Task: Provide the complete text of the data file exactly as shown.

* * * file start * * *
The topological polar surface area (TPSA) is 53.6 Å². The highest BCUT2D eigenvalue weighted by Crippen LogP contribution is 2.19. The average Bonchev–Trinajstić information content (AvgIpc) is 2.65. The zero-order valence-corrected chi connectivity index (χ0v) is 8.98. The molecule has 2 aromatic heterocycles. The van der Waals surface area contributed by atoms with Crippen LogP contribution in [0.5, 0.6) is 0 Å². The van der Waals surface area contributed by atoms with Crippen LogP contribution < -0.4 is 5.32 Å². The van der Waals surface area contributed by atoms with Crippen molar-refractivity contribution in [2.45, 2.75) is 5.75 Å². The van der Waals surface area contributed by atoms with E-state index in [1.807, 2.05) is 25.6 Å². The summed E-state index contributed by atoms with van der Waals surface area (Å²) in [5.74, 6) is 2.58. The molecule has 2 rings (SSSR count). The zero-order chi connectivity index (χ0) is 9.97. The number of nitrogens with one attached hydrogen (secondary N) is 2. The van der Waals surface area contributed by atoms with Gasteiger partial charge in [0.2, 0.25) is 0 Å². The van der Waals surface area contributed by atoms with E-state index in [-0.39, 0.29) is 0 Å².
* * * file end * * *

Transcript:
The topological polar surface area (TPSA) is 53.6 Å². The highest BCUT2D eigenvalue weighted by Crippen LogP contribution is 2.19. The average Bonchev–Trinajstić information content (AvgIpc) is 2.65. The zero-order valence-corrected chi connectivity index (χ0v) is 8.98. The molecule has 2 aromatic heterocycles. The van der Waals surface area contributed by atoms with Crippen LogP contribution in [0.5, 0.6) is 0 Å². The van der Waals surface area contributed by atoms with Crippen LogP contribution < -0.4 is 5.32 Å². The van der Waals surface area contributed by atoms with Crippen molar-refractivity contribution in [2.45, 2.75) is 5.75 Å². The van der Waals surface area contributed by atoms with E-state index in [1.807, 2.05) is 25.6 Å². The summed E-state index contributed by atoms with van der Waals surface area (Å²) in [5.74, 6) is 2.58. The molecule has 2 rings (SSSR count). The zero-order chi connectivity index (χ0) is 9.97. The number of nitrogens with one attached hydrogen (secondary N) is 2. The van der Waals surface area contributed by atoms with Gasteiger partial charge in [0.2, 0.25) is 0 Å². The van der Waals surface area contributed by atoms with E-state index in [-0.39, 0.29) is 0 Å².